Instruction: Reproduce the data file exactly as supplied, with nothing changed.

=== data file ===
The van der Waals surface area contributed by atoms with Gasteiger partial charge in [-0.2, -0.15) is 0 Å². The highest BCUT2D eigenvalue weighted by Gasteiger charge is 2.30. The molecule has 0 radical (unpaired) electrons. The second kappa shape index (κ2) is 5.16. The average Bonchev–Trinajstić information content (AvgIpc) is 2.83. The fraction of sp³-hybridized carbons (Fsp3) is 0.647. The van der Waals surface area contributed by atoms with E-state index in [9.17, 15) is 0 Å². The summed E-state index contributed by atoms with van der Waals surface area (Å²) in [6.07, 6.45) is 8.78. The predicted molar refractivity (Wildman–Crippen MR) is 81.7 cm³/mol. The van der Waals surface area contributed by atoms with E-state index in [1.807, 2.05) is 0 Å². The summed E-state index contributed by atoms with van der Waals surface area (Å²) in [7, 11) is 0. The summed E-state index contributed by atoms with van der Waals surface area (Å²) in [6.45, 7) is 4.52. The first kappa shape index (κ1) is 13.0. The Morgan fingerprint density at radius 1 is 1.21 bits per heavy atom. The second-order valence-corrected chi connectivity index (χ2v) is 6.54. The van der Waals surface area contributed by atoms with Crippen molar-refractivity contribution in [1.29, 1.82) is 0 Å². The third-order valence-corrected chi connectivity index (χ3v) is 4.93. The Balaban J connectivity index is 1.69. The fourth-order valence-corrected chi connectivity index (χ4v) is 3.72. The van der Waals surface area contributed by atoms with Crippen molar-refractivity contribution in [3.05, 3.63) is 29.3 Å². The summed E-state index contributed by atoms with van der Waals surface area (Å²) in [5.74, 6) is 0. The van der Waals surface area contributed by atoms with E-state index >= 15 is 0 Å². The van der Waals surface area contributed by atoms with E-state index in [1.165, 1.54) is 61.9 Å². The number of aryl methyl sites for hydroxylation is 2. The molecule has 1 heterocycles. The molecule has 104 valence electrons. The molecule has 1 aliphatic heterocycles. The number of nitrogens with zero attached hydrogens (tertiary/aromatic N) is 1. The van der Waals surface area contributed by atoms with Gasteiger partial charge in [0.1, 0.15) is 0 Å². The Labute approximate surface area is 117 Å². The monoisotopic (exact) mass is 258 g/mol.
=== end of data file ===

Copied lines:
The van der Waals surface area contributed by atoms with Gasteiger partial charge in [-0.2, -0.15) is 0 Å². The highest BCUT2D eigenvalue weighted by Gasteiger charge is 2.30. The molecule has 0 radical (unpaired) electrons. The second kappa shape index (κ2) is 5.16. The average Bonchev–Trinajstić information content (AvgIpc) is 2.83. The fraction of sp³-hybridized carbons (Fsp3) is 0.647. The van der Waals surface area contributed by atoms with E-state index in [9.17, 15) is 0 Å². The summed E-state index contributed by atoms with van der Waals surface area (Å²) in [6.07, 6.45) is 8.78. The predicted molar refractivity (Wildman–Crippen MR) is 81.7 cm³/mol. The van der Waals surface area contributed by atoms with E-state index in [1.807, 2.05) is 0 Å². The summed E-state index contributed by atoms with van der Waals surface area (Å²) in [7, 11) is 0. The summed E-state index contributed by atoms with van der Waals surface area (Å²) in [6.45, 7) is 4.52. The first kappa shape index (κ1) is 13.0. The Morgan fingerprint density at radius 1 is 1.21 bits per heavy atom. The second-order valence-corrected chi connectivity index (χ2v) is 6.54. The van der Waals surface area contributed by atoms with Crippen molar-refractivity contribution in [1.29, 1.82) is 0 Å². The third-order valence-corrected chi connectivity index (χ3v) is 4.93. The Balaban J connectivity index is 1.69. The fourth-order valence-corrected chi connectivity index (χ4v) is 3.72. The van der Waals surface area contributed by atoms with Crippen molar-refractivity contribution in [3.05, 3.63) is 29.3 Å². The summed E-state index contributed by atoms with van der Waals surface area (Å²) in [5.74, 6) is 0. The van der Waals surface area contributed by atoms with E-state index >= 15 is 0 Å². The van der Waals surface area contributed by atoms with E-state index in [1.165, 1.54) is 61.9 Å². The number of aryl methyl sites for hydroxylation is 2. The molecule has 1 heterocycles. The molecule has 104 valence electrons. The molecule has 1 aliphatic heterocycles. The number of nitrogens with zero attached hydrogens (tertiary/aromatic N) is 1. The van der Waals surface area contributed by atoms with Gasteiger partial charge in [0.1, 0.15) is 0 Å². The Labute approximate surface area is 117 Å². The monoisotopic (exact) mass is 258 g/mol.